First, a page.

Speed up Android Studio build

3 min read

A few months ago, our colleagues complained that our project was slow to build: it normally took 5 minutes, especially in branch switching – which took about 10 minutes. After that, we realized – it doesn’t happen uniquely to our project, it’s a common issue. So here are a few things we did in our Android project to improve the situation.

Profiling

How long does it take to get your build done? Add the — profile param to get the exact number. In Android Studio, go to Preferences -> Build, Execution, Deployment -> Compiler and set:

Command-line Options: --profile

Let build. You could file a HTML file in [project_dir]/build/reports/profile/ generated with the detailed time spent for each build task as follows:

zen8labs android profiling

We recommend you see the report for any optimization we do in this article to see how good each parameter is.

Reasons

There are some common causes of the slow build:

Repositories and dependencies

What does Android Studio do when you click on “Sync Gradle” (if build.gradle file is changed)or create a project? Answer: Gradle collects all the dependencies. The good news is that Gradle uses cache, a folder that stores all dependencies to prevent them from going online. The bad news is, if Gradle cannot find any specific dependency, it will always go online to scan the repositories (usually mavenCenter or jcenter); so it will be prolonged if the network isn’t good enough.

There are 2 reasons why Gradle cache cannot be used:

  • Dependency version isn’t fixed.

You can use + signal to let Gradle check for the latest version of a dependency since it always gets Gradle online.

compile 'com.google.code.gson:gson:2.+'
  • Gradle version isn’t fixed.

Each Gradle organizes the cache itself and does not share the dependency cache. If your team has a few Gradle versions, it will take time to switch and download all the dependencies when you switch between Gradle versions.

Gradle isn’t optimised

Gradle provides several parameters that allow us to optimize but often they are not set in Android Studio.

Gradle is slow itself

Gradle is officially used and supported by the Android Team but it’s not the fastest build tool.

Solutions

The solutions to these issues are:

Setup the fixed Gradle and dependency versions

  • Use same Gradle version as your team settings. A good way is to use Gradle wrapper instead of local Gradle by creating the gradlew, checking the source code repository, and going to Preferences -> Build, Execution, Deployment -> Build Tools -> Gradle
How zen8labs use gradle in android
zen8labs android ii
  • Specific all the dependency version
compile 'com.google.code.gson:gson:2.4'

Use correct Gradle params

There are some Gradle params you could miss:

  • — offline: Force Gradle using cache
  • — configure-on-demand: Instead of all projects, let Gradle only build the relevant ones
  • — daemon: Let Gradle use in-process build and cut the initial and warm-up state
  • — parallel: Let Gradle build your projects in parallel, if possible
  • — max-workers: Going with — parallel param to let Gradle know how many threads it can use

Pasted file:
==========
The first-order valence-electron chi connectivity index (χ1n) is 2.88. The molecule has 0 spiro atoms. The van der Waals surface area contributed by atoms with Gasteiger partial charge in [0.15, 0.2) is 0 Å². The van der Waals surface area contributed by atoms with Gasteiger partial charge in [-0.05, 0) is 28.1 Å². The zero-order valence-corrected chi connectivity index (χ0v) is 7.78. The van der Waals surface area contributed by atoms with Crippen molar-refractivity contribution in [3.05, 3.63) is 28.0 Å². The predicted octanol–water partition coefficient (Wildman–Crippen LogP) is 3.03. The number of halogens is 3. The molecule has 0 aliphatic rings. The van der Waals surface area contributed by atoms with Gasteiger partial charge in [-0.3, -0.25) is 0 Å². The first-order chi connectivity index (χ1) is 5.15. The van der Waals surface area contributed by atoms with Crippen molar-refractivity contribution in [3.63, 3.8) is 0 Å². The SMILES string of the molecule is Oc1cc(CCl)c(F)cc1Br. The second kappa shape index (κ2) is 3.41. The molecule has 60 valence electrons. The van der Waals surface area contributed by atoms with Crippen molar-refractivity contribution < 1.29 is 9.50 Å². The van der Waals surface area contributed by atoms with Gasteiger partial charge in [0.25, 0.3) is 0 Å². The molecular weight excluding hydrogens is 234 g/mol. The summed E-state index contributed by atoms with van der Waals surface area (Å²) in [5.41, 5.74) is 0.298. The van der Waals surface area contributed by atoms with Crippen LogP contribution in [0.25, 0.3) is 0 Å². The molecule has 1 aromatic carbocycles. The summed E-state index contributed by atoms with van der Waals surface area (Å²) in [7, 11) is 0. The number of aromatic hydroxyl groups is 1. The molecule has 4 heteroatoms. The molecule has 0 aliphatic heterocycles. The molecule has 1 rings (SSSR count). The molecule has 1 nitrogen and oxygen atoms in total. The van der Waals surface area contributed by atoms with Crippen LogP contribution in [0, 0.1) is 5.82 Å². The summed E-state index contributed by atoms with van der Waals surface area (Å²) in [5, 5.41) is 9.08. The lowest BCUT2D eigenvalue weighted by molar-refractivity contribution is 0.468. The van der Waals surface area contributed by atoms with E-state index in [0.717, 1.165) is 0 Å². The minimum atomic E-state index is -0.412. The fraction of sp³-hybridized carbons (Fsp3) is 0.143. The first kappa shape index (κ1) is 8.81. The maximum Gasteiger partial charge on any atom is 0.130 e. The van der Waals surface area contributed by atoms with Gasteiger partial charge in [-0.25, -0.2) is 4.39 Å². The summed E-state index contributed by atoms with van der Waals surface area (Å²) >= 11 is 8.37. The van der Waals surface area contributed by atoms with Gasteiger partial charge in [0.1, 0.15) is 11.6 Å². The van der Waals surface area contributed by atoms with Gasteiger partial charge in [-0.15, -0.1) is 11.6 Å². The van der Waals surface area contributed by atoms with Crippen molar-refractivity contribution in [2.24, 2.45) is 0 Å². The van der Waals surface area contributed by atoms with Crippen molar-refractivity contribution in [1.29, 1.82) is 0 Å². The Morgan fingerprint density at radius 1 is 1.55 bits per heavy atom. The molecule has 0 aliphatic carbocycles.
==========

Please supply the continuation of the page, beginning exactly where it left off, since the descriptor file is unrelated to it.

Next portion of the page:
So typically, the command line call would be:

$ ./gradlew :assembleDebug --offline --configure-on-demand --daemon --parallel --max-workers=8 --profile

Mapping to Android Studio config, they would be:

Go to Preferences -> Build, Execution, Deployment -> Compiler

How zen8labs makes complier's in android
zen8labs android iii

Go to Preferences -> Build, Execution, Deployment -> Build Tools -> Gradle

zen8labs use of gradle in the building tool.
zen8labs android iv

Other settings

Other settings could help is increasing the heap size for

  • JVM
org.gradle.jvmargs = -Xmx5048m
  • multiDex
dexOptions {
javaMaxHeapSize "4g"
jumboMode = true
preDexLibraries = false
incremental true
}

Use another build tool

It’s high time we built the project – Start by opening the HTML report file to see how much time we saved.

During the study, we found out that there are multiple tools that build faster  than Gradle, namely Buck which is used by Facebook. On our demo, it’s incredibly fast. But of course, it isn’t supported by Android Team and its community is also small. The idea of keeping Gradle and Buck building in parallel is nice – stability provided by Gradle, speed by Buck.

We will return with another post regarding this topic soon at this location.

Related posts

Normally when programming a mobile application, we often encounter apps crashing, which is when the current application cannot operate (force close). But there is another status that is less serious: Application Not Responding (ANR). Why is it less serious because your application can continue to be used normally after waiting? The question is how to minimize ANR errors? Let's find out below.
3 min read
The need to make mock A.P.I responses has become increasingly crucial for efficient testing and development workflows. While various tools offer powerful capabilities for intercepting and modifying HTTP traffic, they often come with an expensive price tag. This is where mitmproxy steps in as a cost-effective and feature-rich alternative.
5 min read
This tutorial is to provide you with a deep understanding of the core components of RxSwift, focusing mainly on the implementation behind the scenes of RxSwift. After reading this post, it is hoped that you will have a clear understanding of what observables are, what subscriptions are, and how observables work.
7 min read